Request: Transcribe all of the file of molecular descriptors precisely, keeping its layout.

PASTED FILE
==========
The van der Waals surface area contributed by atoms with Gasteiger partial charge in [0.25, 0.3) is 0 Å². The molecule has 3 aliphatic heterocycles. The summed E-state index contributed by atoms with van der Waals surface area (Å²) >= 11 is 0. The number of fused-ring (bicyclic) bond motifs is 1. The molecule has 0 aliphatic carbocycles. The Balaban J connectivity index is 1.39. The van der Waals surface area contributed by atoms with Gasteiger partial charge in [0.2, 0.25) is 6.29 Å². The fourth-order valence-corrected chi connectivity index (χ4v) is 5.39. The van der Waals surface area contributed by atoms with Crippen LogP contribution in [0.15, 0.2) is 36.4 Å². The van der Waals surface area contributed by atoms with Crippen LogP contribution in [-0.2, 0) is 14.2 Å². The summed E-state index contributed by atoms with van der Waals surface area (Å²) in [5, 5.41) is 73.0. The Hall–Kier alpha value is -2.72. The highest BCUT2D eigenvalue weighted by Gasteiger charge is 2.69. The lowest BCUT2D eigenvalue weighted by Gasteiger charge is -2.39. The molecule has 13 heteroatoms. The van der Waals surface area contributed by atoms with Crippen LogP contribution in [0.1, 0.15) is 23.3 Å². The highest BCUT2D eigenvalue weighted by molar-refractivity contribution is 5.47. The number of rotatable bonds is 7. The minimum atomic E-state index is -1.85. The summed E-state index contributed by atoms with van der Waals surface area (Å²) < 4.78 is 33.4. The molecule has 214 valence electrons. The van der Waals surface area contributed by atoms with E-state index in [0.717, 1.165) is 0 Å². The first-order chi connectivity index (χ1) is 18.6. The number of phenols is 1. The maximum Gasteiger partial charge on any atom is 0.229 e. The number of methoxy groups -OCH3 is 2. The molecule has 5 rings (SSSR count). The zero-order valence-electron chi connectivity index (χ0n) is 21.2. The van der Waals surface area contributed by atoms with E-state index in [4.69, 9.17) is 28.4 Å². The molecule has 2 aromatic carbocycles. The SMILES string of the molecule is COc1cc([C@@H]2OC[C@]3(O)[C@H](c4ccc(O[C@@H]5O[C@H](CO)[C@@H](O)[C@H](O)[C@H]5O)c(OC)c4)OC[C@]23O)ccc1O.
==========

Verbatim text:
The van der Waals surface area contributed by atoms with Gasteiger partial charge in [0.25, 0.3) is 0 Å². The molecule has 3 aliphatic heterocycles. The summed E-state index contributed by atoms with van der Waals surface area (Å²) >= 11 is 0. The number of fused-ring (bicyclic) bond motifs is 1. The molecule has 0 aliphatic carbocycles. The Balaban J connectivity index is 1.39. The van der Waals surface area contributed by atoms with Gasteiger partial charge in [0.2, 0.25) is 6.29 Å². The fourth-order valence-corrected chi connectivity index (χ4v) is 5.39. The van der Waals surface area contributed by atoms with Crippen LogP contribution in [0.15, 0.2) is 36.4 Å². The van der Waals surface area contributed by atoms with Crippen LogP contribution in [-0.2, 0) is 14.2 Å². The summed E-state index contributed by atoms with van der Waals surface area (Å²) in [5, 5.41) is 73.0. The Hall–Kier alpha value is -2.72. The highest BCUT2D eigenvalue weighted by Gasteiger charge is 2.69. The lowest BCUT2D eigenvalue weighted by Gasteiger charge is -2.39. The molecule has 13 heteroatoms. The van der Waals surface area contributed by atoms with Crippen LogP contribution in [0.1, 0.15) is 23.3 Å². The highest BCUT2D eigenvalue weighted by molar-refractivity contribution is 5.47. The number of rotatable bonds is 7. The minimum atomic E-state index is -1.85. The summed E-state index contributed by atoms with van der Waals surface area (Å²) < 4.78 is 33.4. The molecule has 214 valence electrons. The van der Waals surface area contributed by atoms with E-state index in [0.717, 1.165) is 0 Å². The first-order chi connectivity index (χ1) is 18.6. The number of phenols is 1. The maximum Gasteiger partial charge on any atom is 0.229 e. The number of methoxy groups -OCH3 is 2. The molecule has 5 rings (SSSR count). The zero-order valence-electron chi connectivity index (χ0n) is 21.2. The van der Waals surface area contributed by atoms with E-state index in [4.69, 9.17) is 28.4 Å². The molecule has 2 aromatic carbocycles. The SMILES string of the molecule is COc1cc([C@@H]2OC[C@]3(O)[C@H](c4ccc(O[C@@H]5O[C@H](CO)[C@@H](O)[C@H](O)[C@H]5O)c(OC)c4)OC[C@]23O)ccc1O.